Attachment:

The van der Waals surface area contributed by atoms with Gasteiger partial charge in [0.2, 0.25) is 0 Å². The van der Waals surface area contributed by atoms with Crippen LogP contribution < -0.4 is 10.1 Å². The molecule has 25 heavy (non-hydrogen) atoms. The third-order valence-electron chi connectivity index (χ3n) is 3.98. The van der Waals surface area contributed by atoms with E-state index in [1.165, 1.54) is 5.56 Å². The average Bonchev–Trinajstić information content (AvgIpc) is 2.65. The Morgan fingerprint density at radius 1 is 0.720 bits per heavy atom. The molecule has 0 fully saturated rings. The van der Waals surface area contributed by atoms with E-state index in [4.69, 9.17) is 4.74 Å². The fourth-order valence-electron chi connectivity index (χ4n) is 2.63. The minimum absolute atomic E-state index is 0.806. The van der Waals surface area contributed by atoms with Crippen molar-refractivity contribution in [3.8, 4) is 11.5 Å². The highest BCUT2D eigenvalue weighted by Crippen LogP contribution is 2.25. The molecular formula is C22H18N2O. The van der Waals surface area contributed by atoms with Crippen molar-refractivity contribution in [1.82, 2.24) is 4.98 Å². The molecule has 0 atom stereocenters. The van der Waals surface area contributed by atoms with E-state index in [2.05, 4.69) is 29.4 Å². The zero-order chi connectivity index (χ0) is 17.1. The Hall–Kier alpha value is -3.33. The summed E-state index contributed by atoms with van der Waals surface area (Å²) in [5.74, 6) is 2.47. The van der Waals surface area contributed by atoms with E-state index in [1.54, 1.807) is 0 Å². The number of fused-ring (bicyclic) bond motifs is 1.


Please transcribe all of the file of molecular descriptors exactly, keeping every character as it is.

The van der Waals surface area contributed by atoms with Gasteiger partial charge in [0.2, 0.25) is 0 Å². The van der Waals surface area contributed by atoms with Crippen LogP contribution < -0.4 is 10.1 Å². The molecule has 25 heavy (non-hydrogen) atoms. The third-order valence-electron chi connectivity index (χ3n) is 3.98. The van der Waals surface area contributed by atoms with E-state index in [1.165, 1.54) is 5.56 Å². The average Bonchev–Trinajstić information content (AvgIpc) is 2.65. The Morgan fingerprint density at radius 1 is 0.720 bits per heavy atom. The molecule has 0 fully saturated rings. The van der Waals surface area contributed by atoms with E-state index in [4.69, 9.17) is 4.74 Å². The fourth-order valence-electron chi connectivity index (χ4n) is 2.63. The minimum absolute atomic E-state index is 0.806. The van der Waals surface area contributed by atoms with Crippen molar-refractivity contribution in [3.8, 4) is 11.5 Å². The highest BCUT2D eigenvalue weighted by Crippen LogP contribution is 2.25. The molecular formula is C22H18N2O. The van der Waals surface area contributed by atoms with Crippen molar-refractivity contribution in [1.82, 2.24) is 4.98 Å². The molecule has 0 atom stereocenters. The van der Waals surface area contributed by atoms with E-state index in [2.05, 4.69) is 29.4 Å². The zero-order chi connectivity index (χ0) is 17.1. The Hall–Kier alpha value is -3.33. The summed E-state index contributed by atoms with van der Waals surface area (Å²) in [5.74, 6) is 2.47. The van der Waals surface area contributed by atoms with E-state index in [1.54, 1.807) is 0 Å². The number of fused-ring (bicyclic) bond motifs is 1.